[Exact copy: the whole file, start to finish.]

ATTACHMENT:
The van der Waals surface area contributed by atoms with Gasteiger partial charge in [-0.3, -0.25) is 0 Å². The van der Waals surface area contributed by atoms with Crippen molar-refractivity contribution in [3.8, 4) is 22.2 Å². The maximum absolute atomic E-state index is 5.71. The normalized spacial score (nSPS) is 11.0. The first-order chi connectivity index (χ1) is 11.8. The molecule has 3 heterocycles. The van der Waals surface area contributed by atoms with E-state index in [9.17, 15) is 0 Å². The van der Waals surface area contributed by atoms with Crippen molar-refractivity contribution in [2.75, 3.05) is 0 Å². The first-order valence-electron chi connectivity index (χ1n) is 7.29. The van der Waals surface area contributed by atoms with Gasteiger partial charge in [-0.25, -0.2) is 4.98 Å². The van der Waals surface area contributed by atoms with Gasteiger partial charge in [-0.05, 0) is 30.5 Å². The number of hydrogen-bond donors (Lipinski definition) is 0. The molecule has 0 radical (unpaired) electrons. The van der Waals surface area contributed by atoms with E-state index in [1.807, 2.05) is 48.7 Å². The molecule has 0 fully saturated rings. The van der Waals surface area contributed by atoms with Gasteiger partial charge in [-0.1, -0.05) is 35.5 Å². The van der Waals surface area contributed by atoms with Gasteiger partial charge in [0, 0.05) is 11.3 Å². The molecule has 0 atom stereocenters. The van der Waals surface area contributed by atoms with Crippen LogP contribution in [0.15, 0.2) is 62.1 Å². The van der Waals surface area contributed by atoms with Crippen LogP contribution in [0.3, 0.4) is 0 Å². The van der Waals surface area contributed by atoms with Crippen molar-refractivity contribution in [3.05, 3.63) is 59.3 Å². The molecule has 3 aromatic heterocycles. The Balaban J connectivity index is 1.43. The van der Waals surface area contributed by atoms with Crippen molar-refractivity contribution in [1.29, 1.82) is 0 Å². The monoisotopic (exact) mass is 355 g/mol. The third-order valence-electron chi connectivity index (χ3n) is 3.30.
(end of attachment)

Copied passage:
The van der Waals surface area contributed by atoms with Gasteiger partial charge in [-0.3, -0.25) is 0 Å². The van der Waals surface area contributed by atoms with Crippen molar-refractivity contribution in [3.8, 4) is 22.2 Å². The maximum absolute atomic E-state index is 5.71. The normalized spacial score (nSPS) is 11.0. The first-order chi connectivity index (χ1) is 11.8. The molecule has 3 heterocycles. The van der Waals surface area contributed by atoms with E-state index in [9.17, 15) is 0 Å². The van der Waals surface area contributed by atoms with Crippen molar-refractivity contribution in [2.75, 3.05) is 0 Å². The first-order valence-electron chi connectivity index (χ1n) is 7.29. The van der Waals surface area contributed by atoms with Gasteiger partial charge in [-0.25, -0.2) is 4.98 Å². The van der Waals surface area contributed by atoms with Gasteiger partial charge in [-0.05, 0) is 30.5 Å². The number of hydrogen-bond donors (Lipinski definition) is 0. The molecule has 0 radical (unpaired) electrons. The van der Waals surface area contributed by atoms with E-state index in [1.807, 2.05) is 48.7 Å². The molecule has 0 fully saturated rings. The van der Waals surface area contributed by atoms with Gasteiger partial charge in [-0.1, -0.05) is 35.5 Å². The van der Waals surface area contributed by atoms with Gasteiger partial charge in [0, 0.05) is 11.3 Å². The molecule has 0 atom stereocenters. The van der Waals surface area contributed by atoms with Crippen LogP contribution in [0.15, 0.2) is 62.1 Å². The van der Waals surface area contributed by atoms with Crippen LogP contribution in [0.3, 0.4) is 0 Å². The van der Waals surface area contributed by atoms with Crippen molar-refractivity contribution in [3.05, 3.63) is 59.3 Å². The molecule has 3 aromatic heterocycles. The Balaban J connectivity index is 1.43. The van der Waals surface area contributed by atoms with Crippen molar-refractivity contribution in [1.29, 1.82) is 0 Å². The monoisotopic (exact) mass is 355 g/mol. The third-order valence-electron chi connectivity index (χ3n) is 3.30.